Borg vs McEnroe

Tennis biopic; game, set, match!

Trending Now

Tim Buckley’s Starsailor: “It was just so good in the studio”

Bandmates recount the making of his mercurial masterpiece

The 8th Uncut New Music Playlist Of 2020

It's Friday afternoon, so it's time for another of our rarer-than-intended rundowns of the finest new music that's appeared...

Michael Stipe: “I don’t have to please anyone but myself”

In Uncut's exclusive interview, he discusses new solo material and REM's legacy

The on-court Sturm und Drang of Bjorn Borg and John McEnroe has already been the subject of one HBO documentary. Now, Danish director Janus Metz has assembled a staunch biopic about the two Wimbledon champions that owes a debt to Rush, a film that dramatised another real-life international sporting rivalry, between James Hunt and Niki Lauda. The focus is build up to the 1980 Wimbledon final – between “the baseline player and the net rusher” – when a television audience of 17.3 million viewers watched Borg chase his fifth straight title on Centre Court.

Newcomer Sverrir Gudnason plays the Swede as a stoic, dedicated athlete who is uncomfortable being recognised walking down the street. Shia LaBoeuf, meanwhile, is the temperamental McEnroe. The narrative leans heavily on their contrasting dispositions – scenes of McEnroe partying are cut against Borg in his hotel room, diligently measuring his pulse rate. The further McEnroe progresses through the tournament, the more enraged he becomes by the media focus on his behaviour, while Borg increasingly shuts himself down, wrestling to keep an unspoken anxiety in check. “Can’t you just talk about the tennis?” Says an exasperated MacEnroe; can’t Borg just talk at all?

Advertisement

Sports commentators act as a kind of Greek chorus, filling in exposition as required (“McEnroe is the bigger talent, but playing Borg is like being hit by a sledgehammer”), allowing Gudnason and LaBoeuf to get on with more actorly work. Gudnason is good as the enigmatic Bjorg, eventually making an introverted, enigmatic character likeable. LaBoeuf has been enjoyably unhinged in films lately – American Honey – and he chews his way greedily through McEnroe, savouring every unpredictable tic, cuss and hissy fit.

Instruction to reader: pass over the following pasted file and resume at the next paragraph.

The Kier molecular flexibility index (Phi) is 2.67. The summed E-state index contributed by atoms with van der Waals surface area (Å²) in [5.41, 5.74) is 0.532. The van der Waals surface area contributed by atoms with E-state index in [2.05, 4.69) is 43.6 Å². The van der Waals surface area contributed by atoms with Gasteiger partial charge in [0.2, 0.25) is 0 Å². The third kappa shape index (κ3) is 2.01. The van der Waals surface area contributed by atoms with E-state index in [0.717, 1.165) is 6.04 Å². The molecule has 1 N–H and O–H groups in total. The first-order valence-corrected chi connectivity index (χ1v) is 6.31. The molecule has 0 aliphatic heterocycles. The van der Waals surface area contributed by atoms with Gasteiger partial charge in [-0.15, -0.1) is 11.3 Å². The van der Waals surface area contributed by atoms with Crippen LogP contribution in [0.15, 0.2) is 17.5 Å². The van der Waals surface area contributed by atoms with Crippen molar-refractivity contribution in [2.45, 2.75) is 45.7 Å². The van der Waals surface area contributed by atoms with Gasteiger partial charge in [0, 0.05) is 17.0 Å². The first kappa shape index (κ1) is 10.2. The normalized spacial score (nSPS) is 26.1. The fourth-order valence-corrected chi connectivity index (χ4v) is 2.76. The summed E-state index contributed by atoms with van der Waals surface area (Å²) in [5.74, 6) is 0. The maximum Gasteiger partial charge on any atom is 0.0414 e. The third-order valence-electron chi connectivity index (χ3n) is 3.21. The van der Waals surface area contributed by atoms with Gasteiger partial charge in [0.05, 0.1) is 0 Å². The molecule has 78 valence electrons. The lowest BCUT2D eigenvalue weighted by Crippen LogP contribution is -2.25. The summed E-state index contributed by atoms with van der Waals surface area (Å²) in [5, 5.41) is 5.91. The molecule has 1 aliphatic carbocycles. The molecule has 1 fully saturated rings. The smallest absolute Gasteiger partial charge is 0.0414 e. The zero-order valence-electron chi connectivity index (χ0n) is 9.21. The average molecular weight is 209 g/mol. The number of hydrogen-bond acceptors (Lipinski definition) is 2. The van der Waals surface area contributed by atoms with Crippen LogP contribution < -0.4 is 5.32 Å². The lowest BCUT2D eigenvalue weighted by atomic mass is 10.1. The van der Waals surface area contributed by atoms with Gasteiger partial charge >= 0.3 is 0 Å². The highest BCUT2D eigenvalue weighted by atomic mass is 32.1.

Follow me on Twitter @MichaelBonner

The November 2017 issue of Uncut is now on sale in the UK – featuring The Beatles on the cover. Elsewhere in the issue, there are new interviews with Beck, Michael Head, The Jacksons, Neil Finn and we celebrate the legacy of Woody Guthrie and remember Walter Becker. We review David Bowie, The Smiths, Margo Price, Robert Plant and Kurt Vile and Courtney Barnett. Our free CD features 15 tracks of the month’s best music, including Courtney Barnett and Kurt Vile, Gregg Allman, Margo Price, The Weather Station and more.

Advertisement
Advertisement

Latest Issue

Peter Gabriel, Michael Stipe, The Flaming Lips, Tim Buckley, David Bowie, Archie Shepp, Jonathan Richman, Mary Chapin Carpenter and The Rolling Stones
Advertisement

Features

Advertisement